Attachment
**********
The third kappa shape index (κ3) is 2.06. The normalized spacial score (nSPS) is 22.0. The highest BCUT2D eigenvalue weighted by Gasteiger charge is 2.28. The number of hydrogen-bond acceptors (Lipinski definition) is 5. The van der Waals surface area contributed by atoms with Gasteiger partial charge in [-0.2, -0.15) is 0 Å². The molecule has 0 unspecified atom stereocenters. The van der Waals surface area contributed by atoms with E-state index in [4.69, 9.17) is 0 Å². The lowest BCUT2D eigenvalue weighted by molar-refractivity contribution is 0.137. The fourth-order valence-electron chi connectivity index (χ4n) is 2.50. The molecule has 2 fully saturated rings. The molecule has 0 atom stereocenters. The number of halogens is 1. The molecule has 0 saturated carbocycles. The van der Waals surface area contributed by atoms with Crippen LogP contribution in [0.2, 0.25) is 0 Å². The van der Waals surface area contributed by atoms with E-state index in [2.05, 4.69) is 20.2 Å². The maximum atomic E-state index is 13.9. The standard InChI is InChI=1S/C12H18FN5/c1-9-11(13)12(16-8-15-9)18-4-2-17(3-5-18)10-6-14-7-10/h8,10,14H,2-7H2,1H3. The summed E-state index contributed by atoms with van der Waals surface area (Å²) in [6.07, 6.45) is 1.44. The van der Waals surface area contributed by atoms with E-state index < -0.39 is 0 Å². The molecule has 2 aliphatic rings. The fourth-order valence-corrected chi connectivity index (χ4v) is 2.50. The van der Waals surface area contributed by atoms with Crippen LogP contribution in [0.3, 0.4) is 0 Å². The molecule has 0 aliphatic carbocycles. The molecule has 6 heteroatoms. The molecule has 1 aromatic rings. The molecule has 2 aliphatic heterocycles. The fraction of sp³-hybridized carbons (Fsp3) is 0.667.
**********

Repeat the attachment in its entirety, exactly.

The third kappa shape index (κ3) is 2.06. The normalized spacial score (nSPS) is 22.0. The highest BCUT2D eigenvalue weighted by Gasteiger charge is 2.28. The number of hydrogen-bond acceptors (Lipinski definition) is 5. The van der Waals surface area contributed by atoms with Gasteiger partial charge in [-0.2, -0.15) is 0 Å². The molecule has 0 unspecified atom stereocenters. The van der Waals surface area contributed by atoms with E-state index in [4.69, 9.17) is 0 Å². The lowest BCUT2D eigenvalue weighted by molar-refractivity contribution is 0.137. The fourth-order valence-electron chi connectivity index (χ4n) is 2.50. The molecule has 2 fully saturated rings. The molecule has 0 atom stereocenters. The number of halogens is 1. The molecule has 0 saturated carbocycles. The van der Waals surface area contributed by atoms with Crippen LogP contribution in [0.2, 0.25) is 0 Å². The van der Waals surface area contributed by atoms with E-state index in [2.05, 4.69) is 20.2 Å². The maximum atomic E-state index is 13.9. The standard InChI is InChI=1S/C12H18FN5/c1-9-11(13)12(16-8-15-9)18-4-2-17(3-5-18)10-6-14-7-10/h8,10,14H,2-7H2,1H3. The summed E-state index contributed by atoms with van der Waals surface area (Å²) in [6.07, 6.45) is 1.44. The van der Waals surface area contributed by atoms with E-state index < -0.39 is 0 Å². The molecule has 2 aliphatic rings. The fourth-order valence-corrected chi connectivity index (χ4v) is 2.50. The van der Waals surface area contributed by atoms with Crippen LogP contribution in [0.3, 0.4) is 0 Å². The molecule has 0 aliphatic carbocycles. The molecule has 6 heteroatoms. The molecule has 1 aromatic rings. The molecule has 2 aliphatic heterocycles. The fraction of sp³-hybridized carbons (Fsp3) is 0.667.